Vincent Ferrer Blehl, priest: born New York City 31 July 1921; ordained priest 1952; died Freiburg, Germany 14 November 2001.
Native of the Bronx, Professor of English Literature, Jesuit of the New York Province, 21-year resident of Europe working for the canonisation of a Londoner – all these facts about Vincent Blehl seem like shards from rather incompatible ciphers until one recognises the indicating number – John Henry Newman – the priest, theologian, poet preacher, and extraordinary man of God.
Vincent Ferrer Blehl was born in 1921 and at the age of 18 entered the Society of Jesus. His studies were commenced at Woodstock College, Maryland, against an increasingly dark international background (the Roosevelts were near neighbours and Blehl often spoke of their kindness in allowing the young students to use part of their grounds for recreation). An MA in English followed, and Blehl's dissertation had the 19th-century English cardinal Newman for its subject (he had developed a keen interest in Newman's Grammar of Assent when at Woodstock). Blehl's doctoral work at Harvard had the same focus.
Father Charles Stephen Dessain was just embarking on the vast 31-volume edition of The Letters and Diaries of John Henry Newman (of which 29 volumes have so far been published), and Blehl perceived that editing a small part of the complete Newman letters might provide the material for his doctoral dissertation and could subsequently be incorporated into Dessain's magnum opus. Blehl was the keenest of archival burrowers, delving into the recesses of American libraries and collections, and then a 15-month trip to England and Europe in 1957 enabled him to come up with material which was to prove invaluable to the scholarly success of the whole edition.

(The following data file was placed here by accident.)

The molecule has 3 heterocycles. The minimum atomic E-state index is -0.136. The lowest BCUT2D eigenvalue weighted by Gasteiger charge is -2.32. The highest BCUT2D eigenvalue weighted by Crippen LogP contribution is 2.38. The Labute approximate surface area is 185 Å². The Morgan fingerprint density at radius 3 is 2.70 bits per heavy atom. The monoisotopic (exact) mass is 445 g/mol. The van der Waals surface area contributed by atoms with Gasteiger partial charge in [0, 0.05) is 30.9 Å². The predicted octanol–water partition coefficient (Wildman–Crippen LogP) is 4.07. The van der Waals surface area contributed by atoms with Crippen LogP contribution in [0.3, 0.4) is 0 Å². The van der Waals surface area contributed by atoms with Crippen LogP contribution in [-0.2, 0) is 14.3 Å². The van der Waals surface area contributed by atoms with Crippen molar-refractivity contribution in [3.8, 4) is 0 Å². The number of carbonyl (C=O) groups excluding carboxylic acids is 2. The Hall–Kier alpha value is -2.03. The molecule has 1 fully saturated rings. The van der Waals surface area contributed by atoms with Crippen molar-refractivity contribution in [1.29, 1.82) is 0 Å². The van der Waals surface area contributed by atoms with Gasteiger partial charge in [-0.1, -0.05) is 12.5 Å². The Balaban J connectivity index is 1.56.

Of course there was another dimension to Newman besides the scholarly. Just after Blehl entered the society, Father Charles Callan had very publicly raised the question of Newman's sanctity in the influential Catholic magazine America, and canvassed opinions about the possibility of Newman's canonisation. The response was overwhelming. However, a "prophet is not without honour, save in his own country", and however emphatic the belief in Newman's sanctity was elsewhere in the world, there was a certain wariness in Britain – somehow canonisation has often been looked on as a rather "un-English" procedure.
Nevertheless, canonical wheels were set in motion in 1958. Blehl was in Europe at the time and, realising that the wrong procedures were being followed, used his outstanding contacts within the society to provide the correct information so that the cause could be put on the right ("historical") track in 1959. Blehl keenly hoped that he would be allowed to serve on the Historical Commission which was charged with the task of gathering all the documentary proof bearing on Newman's life, holiness and reputation for sanctity. However, his superiors decided that his immediate duties lay closer to home, and he returned to teaching assignments at Shrub Oak, New York, and Canisius College, Buffalo.
Nineteen sixty-two saw Blehl's return to his undergraduate university – Fordham. He joined the English Department, and later shouldered the burdensome departmental chairmanship with Stoic forbearance. His area of specialisation was the Victorian period, but he was keen to explore the relationship between literature and theology in courses and lectures, and his love of art meant that was another subject which found its way into his teaching.